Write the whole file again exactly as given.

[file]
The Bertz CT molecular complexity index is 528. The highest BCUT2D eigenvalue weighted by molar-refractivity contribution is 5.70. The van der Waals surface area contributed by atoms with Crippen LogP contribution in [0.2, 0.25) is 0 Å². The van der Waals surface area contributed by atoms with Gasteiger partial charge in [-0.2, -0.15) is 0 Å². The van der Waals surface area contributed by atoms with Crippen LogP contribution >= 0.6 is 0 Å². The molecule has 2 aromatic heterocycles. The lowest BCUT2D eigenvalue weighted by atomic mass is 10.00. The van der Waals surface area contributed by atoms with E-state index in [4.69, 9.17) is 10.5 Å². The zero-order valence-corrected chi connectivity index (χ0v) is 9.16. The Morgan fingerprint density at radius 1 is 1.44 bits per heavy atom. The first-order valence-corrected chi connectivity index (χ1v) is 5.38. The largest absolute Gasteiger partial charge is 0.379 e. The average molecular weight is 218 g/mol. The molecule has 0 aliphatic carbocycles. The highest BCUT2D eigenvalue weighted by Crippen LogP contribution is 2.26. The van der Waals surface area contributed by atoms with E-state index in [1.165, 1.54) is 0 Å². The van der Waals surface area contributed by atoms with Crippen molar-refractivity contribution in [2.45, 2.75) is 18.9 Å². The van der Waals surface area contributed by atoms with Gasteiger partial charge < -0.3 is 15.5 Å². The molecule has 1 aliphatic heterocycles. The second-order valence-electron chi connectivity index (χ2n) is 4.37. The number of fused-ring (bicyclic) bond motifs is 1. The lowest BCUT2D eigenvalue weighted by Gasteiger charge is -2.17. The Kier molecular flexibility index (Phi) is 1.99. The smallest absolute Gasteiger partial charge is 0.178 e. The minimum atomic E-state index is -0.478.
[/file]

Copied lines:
The Bertz CT molecular complexity index is 528. The highest BCUT2D eigenvalue weighted by molar-refractivity contribution is 5.70. The van der Waals surface area contributed by atoms with Crippen LogP contribution in [0.2, 0.25) is 0 Å². The van der Waals surface area contributed by atoms with Gasteiger partial charge in [-0.2, -0.15) is 0 Å². The van der Waals surface area contributed by atoms with Crippen LogP contribution >= 0.6 is 0 Å². The molecule has 2 aromatic heterocycles. The lowest BCUT2D eigenvalue weighted by atomic mass is 10.00. The van der Waals surface area contributed by atoms with E-state index in [4.69, 9.17) is 10.5 Å². The zero-order valence-corrected chi connectivity index (χ0v) is 9.16. The Morgan fingerprint density at radius 1 is 1.44 bits per heavy atom. The first-order valence-corrected chi connectivity index (χ1v) is 5.38. The largest absolute Gasteiger partial charge is 0.379 e. The average molecular weight is 218 g/mol. The molecule has 0 aliphatic carbocycles. The highest BCUT2D eigenvalue weighted by Crippen LogP contribution is 2.26. The van der Waals surface area contributed by atoms with E-state index in [1.165, 1.54) is 0 Å². The van der Waals surface area contributed by atoms with Crippen molar-refractivity contribution in [2.45, 2.75) is 18.9 Å². The van der Waals surface area contributed by atoms with Gasteiger partial charge < -0.3 is 15.5 Å². The molecule has 1 aliphatic heterocycles. The second-order valence-electron chi connectivity index (χ2n) is 4.37. The number of fused-ring (bicyclic) bond motifs is 1. The lowest BCUT2D eigenvalue weighted by Gasteiger charge is -2.17. The Kier molecular flexibility index (Phi) is 1.99. The smallest absolute Gasteiger partial charge is 0.178 e. The minimum atomic E-state index is -0.478.